4 Reasons Not to Max Out Your 401(k) in 2021

Most of us would agree that contributing as much as possible to your retirement accounts is a good idea. But you may not be in a position to devote the maximum amount to your 401(k) — $19,500 in 2021 ($26,000 if you’re over 50) — and may be faced with more difficult trade-offs.

If you’re in this boat, it’s useful to know some of the best reasons not to max out your 401(k) in 2021.

1. Your 401(k) comes with higher-than-usual fees

If your employer offers an unnecessarily expensive retirement plan, you might consider contributing up to the match amount and diverting excess funds to other investments. Some plans can come with high administrative fees and a menu of pricy mutual funds; be careful not to overcommit to these plans if you have better options.

You also have the option of contributing the maximum to the plan and then rolling over the 401(k) to an IRA once you leave your employer. The issue with this is that you probably don’t know if and when you’ll leave, and the excess fees associated with your retirement plan will take a greater toll the longer you stay.

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2. You have high-interest personal debt

Carrying high-interest debt outside of a primary mortgage — like auto loans, credit card debt, and student loans — can weigh down your net worth as well as your psyche.

So what’s “high-interest” in this context? In my view, if the interest rate on your debt is 4% or lower, diverting more to investments can be a smart idea. If, on the other hand, the interest rate is 6% or higher, the debt should be eliminated as soon as possible. Rates between 4% and 6% can be viewed as in the “gray area.”

The feeling of not owing is extraordinarily powerful, so rid yourself of the monthly payments and take care of the expensive debt before prioritizing retirement.

3. You have an underfunded Roth IRA

Consistently maxing out your Roth IRA every year is one of the most impactful things you can do to ensure you end up with a secure retirement. While the contribution amount isn’t particularly generous — $6,000 for people under 50 and $7,000 for those over 50 — the benefit of tax-free compounding over a period of decades cannot be understated.

Most Roth IRAs can be opened at no cost at a discount broker of your choice, and you’ll have a wide menu of nearly free investment options from which to choose.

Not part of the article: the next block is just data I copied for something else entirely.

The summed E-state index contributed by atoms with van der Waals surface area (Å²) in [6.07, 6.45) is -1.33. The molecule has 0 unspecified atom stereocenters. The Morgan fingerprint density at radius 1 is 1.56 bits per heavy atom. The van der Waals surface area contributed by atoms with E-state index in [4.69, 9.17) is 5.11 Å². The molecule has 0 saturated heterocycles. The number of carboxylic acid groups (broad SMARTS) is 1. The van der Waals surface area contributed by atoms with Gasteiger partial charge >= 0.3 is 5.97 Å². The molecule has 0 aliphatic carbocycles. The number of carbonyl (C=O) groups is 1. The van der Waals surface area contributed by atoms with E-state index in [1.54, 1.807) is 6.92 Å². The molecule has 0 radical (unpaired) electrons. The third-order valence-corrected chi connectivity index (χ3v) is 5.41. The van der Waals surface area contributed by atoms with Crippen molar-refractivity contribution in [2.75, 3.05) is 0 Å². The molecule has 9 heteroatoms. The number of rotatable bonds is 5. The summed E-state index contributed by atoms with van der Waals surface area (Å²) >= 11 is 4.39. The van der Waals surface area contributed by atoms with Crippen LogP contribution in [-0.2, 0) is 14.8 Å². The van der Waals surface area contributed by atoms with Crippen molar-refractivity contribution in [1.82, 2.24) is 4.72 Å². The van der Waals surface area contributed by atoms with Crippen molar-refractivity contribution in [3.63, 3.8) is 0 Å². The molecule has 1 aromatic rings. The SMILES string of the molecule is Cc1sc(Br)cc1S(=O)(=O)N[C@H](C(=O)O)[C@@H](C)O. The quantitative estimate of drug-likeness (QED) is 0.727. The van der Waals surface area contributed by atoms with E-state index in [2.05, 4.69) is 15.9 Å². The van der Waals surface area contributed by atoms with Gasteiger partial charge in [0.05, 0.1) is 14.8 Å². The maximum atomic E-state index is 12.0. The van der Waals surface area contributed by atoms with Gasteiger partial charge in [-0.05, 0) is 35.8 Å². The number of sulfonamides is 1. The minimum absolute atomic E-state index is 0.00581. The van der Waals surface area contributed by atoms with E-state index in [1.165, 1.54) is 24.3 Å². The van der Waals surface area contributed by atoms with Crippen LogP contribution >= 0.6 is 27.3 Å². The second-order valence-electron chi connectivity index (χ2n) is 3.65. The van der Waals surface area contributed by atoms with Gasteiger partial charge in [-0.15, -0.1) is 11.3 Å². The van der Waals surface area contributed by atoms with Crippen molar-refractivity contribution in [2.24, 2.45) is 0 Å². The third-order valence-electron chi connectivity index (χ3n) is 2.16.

Consider contributing to your employer plan up to the match, and then making your Roth IRA a priority in 2021. If there are funds left over after that, you might want to go back to the 401(k) plan to add more, but make sure your Roth is completely full by that point.

4. You need the money for other goals

Perhaps one of your goals is homeownership. If that’s you, you’ll need enough in cash reserves to make a sizable downpayment, especially in today’s real estate market. Money locked in a 401(k) is only of minimal benefit to you when it comes to buying a home you need to live in today.

Still, contributing to your 401(k) plan up to your employer’s matching percentage gives you an immediate 100% return on your money — so be sure to take advantage if your employer offers a match.

Beyond the match, however, you could periodically stash excess money in a liquid cash reserves fund with the intent of using it within the next few years.

Tax-deferred growth in a 401(k) is most definitely a great thing, but don’t overdo your contributions if it comes at the expense of more immediate aspirations.

One size sometimes fits all

Maxing out your 401(k) is a good idea in many circumstances, particularly if you have the funds available to do so. But if you have to make difficult decisions around where the next dollar goes, you certainly aren’t alone. Take the time to write down and thoroughly investigate your entire financial situation before overcommitting in any one direction. Moving forward with a plan will not only help you get your finances sorted, but there’s a good chance it will also make you feel a lot better.

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